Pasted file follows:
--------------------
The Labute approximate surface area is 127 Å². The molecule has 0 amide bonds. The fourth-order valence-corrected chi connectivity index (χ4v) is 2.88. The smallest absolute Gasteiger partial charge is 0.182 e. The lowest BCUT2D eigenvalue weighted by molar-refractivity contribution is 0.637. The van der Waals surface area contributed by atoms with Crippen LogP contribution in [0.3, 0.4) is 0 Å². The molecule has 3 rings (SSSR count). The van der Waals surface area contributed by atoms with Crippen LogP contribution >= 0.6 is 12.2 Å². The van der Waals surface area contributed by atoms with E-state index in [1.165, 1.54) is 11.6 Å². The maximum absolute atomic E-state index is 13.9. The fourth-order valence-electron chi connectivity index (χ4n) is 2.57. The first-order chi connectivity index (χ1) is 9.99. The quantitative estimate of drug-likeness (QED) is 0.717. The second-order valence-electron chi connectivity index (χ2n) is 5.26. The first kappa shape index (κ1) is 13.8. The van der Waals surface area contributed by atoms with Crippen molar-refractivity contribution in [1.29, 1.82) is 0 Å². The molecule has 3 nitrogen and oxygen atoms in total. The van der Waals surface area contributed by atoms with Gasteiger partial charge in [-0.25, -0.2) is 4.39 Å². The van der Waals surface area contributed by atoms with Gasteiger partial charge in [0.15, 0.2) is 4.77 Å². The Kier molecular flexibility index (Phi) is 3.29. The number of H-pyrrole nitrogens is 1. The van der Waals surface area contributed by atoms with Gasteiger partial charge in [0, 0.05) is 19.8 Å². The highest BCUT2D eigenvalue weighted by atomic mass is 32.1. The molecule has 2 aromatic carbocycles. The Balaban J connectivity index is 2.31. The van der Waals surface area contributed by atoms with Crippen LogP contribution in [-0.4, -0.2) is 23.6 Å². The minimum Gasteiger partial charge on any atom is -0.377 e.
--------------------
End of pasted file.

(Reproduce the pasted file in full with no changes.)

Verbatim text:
The Labute approximate surface area is 127 Å². The molecule has 0 amide bonds. The fourth-order valence-corrected chi connectivity index (χ4v) is 2.88. The smallest absolute Gasteiger partial charge is 0.182 e. The lowest BCUT2D eigenvalue weighted by molar-refractivity contribution is 0.637. The van der Waals surface area contributed by atoms with Crippen LogP contribution in [0.3, 0.4) is 0 Å². The molecule has 3 rings (SSSR count). The van der Waals surface area contributed by atoms with Crippen LogP contribution >= 0.6 is 12.2 Å². The van der Waals surface area contributed by atoms with E-state index in [1.165, 1.54) is 11.6 Å². The maximum absolute atomic E-state index is 13.9. The fourth-order valence-electron chi connectivity index (χ4n) is 2.57. The first-order chi connectivity index (χ1) is 9.99. The quantitative estimate of drug-likeness (QED) is 0.717. The second-order valence-electron chi connectivity index (χ2n) is 5.26. The first kappa shape index (κ1) is 13.8. The van der Waals surface area contributed by atoms with Crippen molar-refractivity contribution in [1.29, 1.82) is 0 Å². The molecule has 3 nitrogen and oxygen atoms in total. The van der Waals surface area contributed by atoms with Gasteiger partial charge in [-0.25, -0.2) is 4.39 Å². The van der Waals surface area contributed by atoms with Gasteiger partial charge in [0.15, 0.2) is 4.77 Å². The Kier molecular flexibility index (Phi) is 3.29. The number of H-pyrrole nitrogens is 1. The van der Waals surface area contributed by atoms with Gasteiger partial charge in [0, 0.05) is 19.8 Å². The highest BCUT2D eigenvalue weighted by atomic mass is 32.1. The molecule has 2 aromatic carbocycles. The Balaban J connectivity index is 2.31. The van der Waals surface area contributed by atoms with Crippen LogP contribution in [-0.4, -0.2) is 23.6 Å². The minimum Gasteiger partial charge on any atom is -0.377 e.